Innovation is necessary for achieving a sustainable health system. NORCHER's primary objectives are to search for, invent, implement, evaluate and inform stakeholders about models of health service delivery that are cost effective and deliver high quality services for citizens, now and in the future
The researchers in NORCHER have disseminated research results throughout the period (available at NORCHER webpage).. NORCHER has organized two external seminars (User-initiated Health Services Research and Consequences of disrupted screening programs due to COVID-19 pandemic), two internal workshops and contributed to the EU-HEA conferences in Oslo 2022.
The research activities in NORCHER are organized through work packages (WPs) (see the web page for more details). In WP2, we both apply and further develop Horizon scanning as a method to identify innovative and potentially promising health care technologies at an early stage. During the reporting period, there have been several sub-projects in collaboration with master students and decision-makers in the health sector. Results have been published and the WP are finalized in 2022. In WP3, an extensive register database based on the entire population of Norway is developed. The database will support sub-projects in NORCHER that use register data in the research. We have recently received the data and are intensively working with data management and initial analysis. In WP4, collaboration has been initiated with health regions and municipalities to develop methods for health economic evaluation of new technologies and working methods. Several sub-projects are already underway and several patient groups are included. There is a special emphasis on mentally ill people and people with chronic disorders. Three projects from WP3 were presented at the NORCHER seminar in November 2021. In WP5, we are well under way with protocols and collaboration with other research environments nationally and internationally to develop knowledge about how policy changes and changes in payment methods affect decisions in the health sector. Both registry data and experimental data are used in the exploration. WP6 focus on the ability of the health services to provide high quality treatment, partly measured by the share of patients who return to employment or education, how fast they return to work, or related outcomes such as sickness benefit duration, disability payments or social income support. Socioeconomic and demographic variables may potentially influence return to work directly or indirectly via severity and case-mix of the treatment groups. As data are now “in-house” and analysis are ongoing. In WP7, we develop in collaboration with research centers in Denmark, Finland and Sweden a Nordic data infrastructure that includes specialist health services, primary health services and care services. With data “in-house”, we will be able to start the comparative analysis. In parallel with the data collection, projects are being developed to investigate the effect of changes in health policy using the Nordic comparative perspective. As a whole, there has been a great deal of activity since the last reporting period. At the same time, the work has been affected by the limitations created by the pandemic.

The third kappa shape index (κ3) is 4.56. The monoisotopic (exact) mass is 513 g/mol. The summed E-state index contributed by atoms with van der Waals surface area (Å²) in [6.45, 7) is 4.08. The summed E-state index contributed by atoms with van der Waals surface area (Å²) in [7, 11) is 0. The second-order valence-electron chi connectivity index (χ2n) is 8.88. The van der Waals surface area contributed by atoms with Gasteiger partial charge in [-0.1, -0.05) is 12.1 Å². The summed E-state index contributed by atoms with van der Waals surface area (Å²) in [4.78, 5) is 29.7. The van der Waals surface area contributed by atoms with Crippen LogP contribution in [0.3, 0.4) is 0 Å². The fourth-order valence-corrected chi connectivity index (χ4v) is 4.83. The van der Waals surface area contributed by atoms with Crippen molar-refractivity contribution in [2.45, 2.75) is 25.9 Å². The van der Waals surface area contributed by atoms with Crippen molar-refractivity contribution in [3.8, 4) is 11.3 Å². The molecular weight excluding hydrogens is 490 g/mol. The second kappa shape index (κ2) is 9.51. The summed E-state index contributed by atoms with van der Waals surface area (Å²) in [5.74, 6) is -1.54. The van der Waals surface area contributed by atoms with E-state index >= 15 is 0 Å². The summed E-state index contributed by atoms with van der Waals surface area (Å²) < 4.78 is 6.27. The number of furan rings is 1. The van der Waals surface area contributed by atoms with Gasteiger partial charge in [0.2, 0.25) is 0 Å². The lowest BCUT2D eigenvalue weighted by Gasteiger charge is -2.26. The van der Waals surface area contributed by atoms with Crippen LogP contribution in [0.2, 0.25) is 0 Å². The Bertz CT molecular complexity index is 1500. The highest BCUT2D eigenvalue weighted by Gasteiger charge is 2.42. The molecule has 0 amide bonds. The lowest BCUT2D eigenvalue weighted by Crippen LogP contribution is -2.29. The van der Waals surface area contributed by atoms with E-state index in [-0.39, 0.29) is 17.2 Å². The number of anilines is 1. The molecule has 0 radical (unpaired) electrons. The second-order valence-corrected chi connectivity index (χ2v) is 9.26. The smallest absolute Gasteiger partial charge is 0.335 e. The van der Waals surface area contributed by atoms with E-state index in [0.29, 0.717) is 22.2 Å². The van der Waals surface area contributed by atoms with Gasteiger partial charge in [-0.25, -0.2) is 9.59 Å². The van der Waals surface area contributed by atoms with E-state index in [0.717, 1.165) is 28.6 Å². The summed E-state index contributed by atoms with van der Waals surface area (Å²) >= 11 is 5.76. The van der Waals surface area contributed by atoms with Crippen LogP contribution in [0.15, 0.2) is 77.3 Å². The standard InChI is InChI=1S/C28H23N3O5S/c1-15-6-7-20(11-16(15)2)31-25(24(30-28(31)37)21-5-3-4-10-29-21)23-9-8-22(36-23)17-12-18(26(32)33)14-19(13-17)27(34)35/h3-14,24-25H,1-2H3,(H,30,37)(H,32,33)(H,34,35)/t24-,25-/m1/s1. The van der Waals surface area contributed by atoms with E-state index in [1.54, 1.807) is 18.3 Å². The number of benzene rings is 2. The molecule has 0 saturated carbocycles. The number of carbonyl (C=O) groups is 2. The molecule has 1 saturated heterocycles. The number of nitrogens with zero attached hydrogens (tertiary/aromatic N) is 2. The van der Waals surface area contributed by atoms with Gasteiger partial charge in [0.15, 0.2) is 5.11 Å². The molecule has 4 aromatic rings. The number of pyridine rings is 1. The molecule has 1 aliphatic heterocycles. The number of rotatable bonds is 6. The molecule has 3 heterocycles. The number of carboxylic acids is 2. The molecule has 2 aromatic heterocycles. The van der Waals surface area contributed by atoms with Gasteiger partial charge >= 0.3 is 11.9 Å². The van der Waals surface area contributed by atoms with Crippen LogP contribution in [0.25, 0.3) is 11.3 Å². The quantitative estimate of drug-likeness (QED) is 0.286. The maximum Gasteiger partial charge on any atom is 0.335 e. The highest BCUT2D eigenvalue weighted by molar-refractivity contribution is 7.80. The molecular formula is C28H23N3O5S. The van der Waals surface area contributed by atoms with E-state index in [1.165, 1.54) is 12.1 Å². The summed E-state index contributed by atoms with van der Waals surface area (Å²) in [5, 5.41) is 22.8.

For details on WPs, researcher and activity, see NORCHER’s website https://www.med.uio.no/helsam/forskning/prosjenester/norcher-helsetjenesteforskning/index.html
Focus will be on the effects of variation in health care delivery models, where delivery models are defined as institutions that promote, restore, or maintain health. In particular, we will concentrate our research on the effects of formal institutional mechanisms like organizational forms, financing and reimbursement systems, policies, regulations and routines related to hospitals, primary care organisations, and cooperation between these institutions. Public, voluntary and private organizations will be included. Effects will be evaluated broadly and will include variation in access to services, quality and cost of services, and ultimately the health, welfare and quality of life of the population.
In collaboration with South Eastern Regional Health Authority (SERHA) in Norway as well as local stakeholders in health enterprises and municipalities we will select, adapt and evaluate models of a set of tailored improvements in the healthcare delivery systems. Of particular interest, is decentralized service models targeting multimorbid patients and patients with addiction/psychiatric problems (see WP4 for details). The research will be based on a mixed methods methodology (see 1.3). NORCHER will further develop register-based analyses focusing on: 1. the effects of differences in reimbursement systems for GPs, 2. the effects of health care services on the return to the labor market for previously ill persons, and 3. comparative effectiveness studies between Nordic countries.
Several patient groups will be analysed. However, since many health care systems have significant shortcomings in delivering care for mentally ill persons and patients with chronic conditions and/or multimorbidity, we will specifically analyse the aforementioned effects among these patient groups. There is a need to identify factors linked to high-quality care for these populations. As such, NORCHER will prioritize this area of research.